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DHEC confirms multiple cases of human West Nile Virus, declares outbreak in Richland County

Residents are urged to protect themselves as the City of Columbia continues to spray for mosquitoes.

COLUMBIA, S.C. — While City of Columbia has been alerted of the human transmission of West Nile virus in the city, the South Carolina Department of Health and Environmental Control (DHEC) has reported six human cases in Richland County in 2022. The virus is transmitted to the blood system through infected mosquito bites. DHEC is alerting residents because of multiple confirmed birds, mosquitos, and human cases clustered in time and geographic location.

DHEC considers these cases in humans and animals to amount to an outbreak in progress and urges residents to used protective measures against mosquitos, including repellants.

While the City of Columbia is continuing its practice of spraying for adult mosquitoes through the remainder of the season, residents are urged to protect themselves by:

  • Using, according to the label instructions, EPA-registered insect repellents that contain DEET, Picaridin, IR3535, or oil of lemon eucalyptus
  • Emptying and turning over outdoor containers holding water
  • Making sure there are screens on rain barrels and using the water as soon as possible
  • Changing the water in pet dishes, birdbaths, and plant containers at least once a week
  • Properly maintaining swimming pools
  • Cleaning clogged roof gutters
  • Eliminating overgrown grass, weeds, and shrubbery
  • Clearing drainage ditches of debris and weeds
  • Packing tree holes with sand
  • Keeping boats overturned, drained, or covered (covers should not collect water)
  • Stocking ornamental ponds and water gardens with top-feeding minnows.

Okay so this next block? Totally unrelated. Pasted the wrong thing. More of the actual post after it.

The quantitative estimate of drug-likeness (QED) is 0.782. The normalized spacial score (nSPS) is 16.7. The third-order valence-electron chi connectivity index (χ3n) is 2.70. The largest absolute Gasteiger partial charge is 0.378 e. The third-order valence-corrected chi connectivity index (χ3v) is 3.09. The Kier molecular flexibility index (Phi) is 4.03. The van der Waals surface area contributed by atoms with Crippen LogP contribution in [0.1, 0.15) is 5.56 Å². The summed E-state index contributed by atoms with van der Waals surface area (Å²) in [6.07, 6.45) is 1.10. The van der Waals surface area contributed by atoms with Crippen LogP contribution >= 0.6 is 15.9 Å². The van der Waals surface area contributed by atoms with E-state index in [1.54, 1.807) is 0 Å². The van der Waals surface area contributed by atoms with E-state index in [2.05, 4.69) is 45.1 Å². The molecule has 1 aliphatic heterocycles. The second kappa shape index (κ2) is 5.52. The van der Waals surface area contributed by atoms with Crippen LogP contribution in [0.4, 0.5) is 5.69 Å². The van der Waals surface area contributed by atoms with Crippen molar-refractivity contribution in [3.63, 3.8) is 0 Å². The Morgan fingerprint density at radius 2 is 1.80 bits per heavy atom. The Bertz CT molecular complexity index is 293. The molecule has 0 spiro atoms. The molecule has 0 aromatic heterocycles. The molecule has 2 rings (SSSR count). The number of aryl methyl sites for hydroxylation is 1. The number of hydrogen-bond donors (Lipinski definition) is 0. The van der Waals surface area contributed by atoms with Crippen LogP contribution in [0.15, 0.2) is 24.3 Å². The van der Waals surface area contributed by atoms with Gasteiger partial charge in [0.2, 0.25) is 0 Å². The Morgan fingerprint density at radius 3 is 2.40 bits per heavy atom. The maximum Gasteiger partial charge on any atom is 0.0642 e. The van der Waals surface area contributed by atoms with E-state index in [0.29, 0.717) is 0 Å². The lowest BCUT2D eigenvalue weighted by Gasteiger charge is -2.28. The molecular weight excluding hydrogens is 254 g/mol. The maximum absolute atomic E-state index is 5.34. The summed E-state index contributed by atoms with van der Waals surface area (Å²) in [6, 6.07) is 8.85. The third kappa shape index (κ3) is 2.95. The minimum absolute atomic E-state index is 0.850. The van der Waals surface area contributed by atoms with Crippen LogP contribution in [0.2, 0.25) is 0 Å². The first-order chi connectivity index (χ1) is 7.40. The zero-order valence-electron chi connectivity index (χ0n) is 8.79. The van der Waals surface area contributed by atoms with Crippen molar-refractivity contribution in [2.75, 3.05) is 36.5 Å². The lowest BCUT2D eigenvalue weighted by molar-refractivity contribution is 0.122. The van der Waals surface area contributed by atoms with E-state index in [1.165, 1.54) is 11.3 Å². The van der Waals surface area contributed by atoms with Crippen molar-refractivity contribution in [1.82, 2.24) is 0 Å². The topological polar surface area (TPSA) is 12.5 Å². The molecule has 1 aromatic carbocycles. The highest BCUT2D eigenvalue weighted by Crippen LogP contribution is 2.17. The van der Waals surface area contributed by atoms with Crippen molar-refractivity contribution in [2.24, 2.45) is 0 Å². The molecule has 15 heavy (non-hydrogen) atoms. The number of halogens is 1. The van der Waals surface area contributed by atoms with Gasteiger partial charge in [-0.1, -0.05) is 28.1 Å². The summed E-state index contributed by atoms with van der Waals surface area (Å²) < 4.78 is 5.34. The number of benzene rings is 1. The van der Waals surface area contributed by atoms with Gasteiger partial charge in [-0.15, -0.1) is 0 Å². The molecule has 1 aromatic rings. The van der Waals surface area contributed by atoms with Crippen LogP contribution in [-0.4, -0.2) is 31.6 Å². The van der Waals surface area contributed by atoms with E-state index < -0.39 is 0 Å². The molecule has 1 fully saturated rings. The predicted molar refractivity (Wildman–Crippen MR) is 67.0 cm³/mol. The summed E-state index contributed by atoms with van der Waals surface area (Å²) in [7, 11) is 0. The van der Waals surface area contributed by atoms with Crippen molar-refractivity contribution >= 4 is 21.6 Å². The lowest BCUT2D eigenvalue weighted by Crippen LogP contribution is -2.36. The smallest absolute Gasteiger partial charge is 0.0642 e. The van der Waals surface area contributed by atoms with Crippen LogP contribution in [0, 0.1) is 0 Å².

The city's spraying to control the mosquito population is usually conducted between midnight and dawn; however, it is possible for spraying to happen earlier depending on conditions. Residents allergic to the products permethrin, deltamethrin, or tau-fluvalinate should notify vector control staff by calling the City of Columbia Code Enforcement Office at 803-545-4229

All beekeepers should call code enforcement to notify staff of their hives.

The Centers for Disease Control and Prevention (CDC) says most people (eight out of 10) will not develop any symptoms of West Nile. However, about one in five people do develop symptoms that include headache, body aches, joint pains, vomiting, diarrhea, or rash. Most people with febrile illness due to West Nile virus recover completely, but fatigue and weakness can last for weeks or months. 

About one in 150 people develop serious symptoms that affect the central nervous system such as encephalitis (inflammation of the brain) or meningitis (inflammation of the membranes that surround the brain and spinal cord).

  • Symptoms of severe illness include high fever, headache, neck stiffness, stupor, disorientation, coma, tremors, convulsions, muscle weakness, vision loss, numbness, and paralysis.
  • Severe illness can occur in people of any age; however, people over 60 years of age are at greater risk for severe illness if they are infected (one in 50 people). People with certain medical conditions, such as cancer, diabetes, hypertension, kidney disease, and people who have received organ transplants, are also at greater risk.
  • Recovery from severe illness might take several weeks or months. Some effects on the central nervous system might be permanent.
  • About one out of 10 people who develop severe illness affecting the central nervous system die.

If you suspect you have contracted West Nile virus, see your healthcare provider for treatment. 

There is no vaccine or specific medicine available for the treatment of West Nile virus infection. Over-the-counter medication may relieve symptoms and can reduce fever. In severe cases, patients often need to be hospitalized to receive supportive treatment, such as intravenous fluids, pain medication, and nursing care.

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